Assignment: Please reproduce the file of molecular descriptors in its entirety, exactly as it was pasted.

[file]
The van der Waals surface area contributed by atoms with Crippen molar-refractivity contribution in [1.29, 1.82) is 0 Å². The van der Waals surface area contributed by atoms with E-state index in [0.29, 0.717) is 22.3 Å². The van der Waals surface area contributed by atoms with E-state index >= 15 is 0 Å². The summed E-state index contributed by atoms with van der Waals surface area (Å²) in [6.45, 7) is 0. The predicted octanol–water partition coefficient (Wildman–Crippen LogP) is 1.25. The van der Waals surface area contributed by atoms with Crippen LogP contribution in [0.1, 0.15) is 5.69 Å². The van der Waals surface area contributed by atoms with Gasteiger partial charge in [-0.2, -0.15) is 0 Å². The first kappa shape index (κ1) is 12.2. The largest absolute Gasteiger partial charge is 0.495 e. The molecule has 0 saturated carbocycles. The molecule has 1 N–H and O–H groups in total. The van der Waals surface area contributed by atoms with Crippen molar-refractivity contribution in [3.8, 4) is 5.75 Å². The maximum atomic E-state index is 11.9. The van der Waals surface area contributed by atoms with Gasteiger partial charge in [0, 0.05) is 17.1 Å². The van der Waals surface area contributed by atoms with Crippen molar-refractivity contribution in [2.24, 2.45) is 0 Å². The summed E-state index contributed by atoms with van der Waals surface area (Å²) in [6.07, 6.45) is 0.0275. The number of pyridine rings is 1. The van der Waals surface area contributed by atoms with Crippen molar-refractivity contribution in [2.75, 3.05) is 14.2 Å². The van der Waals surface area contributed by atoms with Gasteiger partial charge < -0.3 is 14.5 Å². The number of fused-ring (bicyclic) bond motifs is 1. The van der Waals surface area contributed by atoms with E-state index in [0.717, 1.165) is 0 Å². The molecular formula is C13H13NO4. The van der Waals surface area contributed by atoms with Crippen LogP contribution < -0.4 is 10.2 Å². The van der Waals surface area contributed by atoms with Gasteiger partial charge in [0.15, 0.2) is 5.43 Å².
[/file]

The van der Waals surface area contributed by atoms with Crippen molar-refractivity contribution in [1.29, 1.82) is 0 Å². The van der Waals surface area contributed by atoms with E-state index in [0.29, 0.717) is 22.3 Å². The van der Waals surface area contributed by atoms with E-state index >= 15 is 0 Å². The summed E-state index contributed by atoms with van der Waals surface area (Å²) in [6.45, 7) is 0. The predicted octanol–water partition coefficient (Wildman–Crippen LogP) is 1.25. The van der Waals surface area contributed by atoms with Crippen LogP contribution in [0.1, 0.15) is 5.69 Å². The van der Waals surface area contributed by atoms with Gasteiger partial charge in [-0.2, -0.15) is 0 Å². The first kappa shape index (κ1) is 12.2. The largest absolute Gasteiger partial charge is 0.495 e. The molecule has 0 saturated carbocycles. The molecule has 1 N–H and O–H groups in total. The van der Waals surface area contributed by atoms with Crippen molar-refractivity contribution in [3.8, 4) is 5.75 Å². The maximum atomic E-state index is 11.9. The van der Waals surface area contributed by atoms with Gasteiger partial charge in [0, 0.05) is 17.1 Å². The van der Waals surface area contributed by atoms with Crippen molar-refractivity contribution in [2.24, 2.45) is 0 Å². The summed E-state index contributed by atoms with van der Waals surface area (Å²) in [6.07, 6.45) is 0.0275. The number of pyridine rings is 1. The van der Waals surface area contributed by atoms with Crippen molar-refractivity contribution in [2.75, 3.05) is 14.2 Å². The van der Waals surface area contributed by atoms with Gasteiger partial charge < -0.3 is 14.5 Å². The number of fused-ring (bicyclic) bond motifs is 1. The van der Waals surface area contributed by atoms with E-state index in [0.717, 1.165) is 0 Å². The molecular formula is C13H13NO4. The van der Waals surface area contributed by atoms with Crippen LogP contribution < -0.4 is 10.2 Å². The van der Waals surface area contributed by atoms with Gasteiger partial charge in [0.15, 0.2) is 5.43 Å².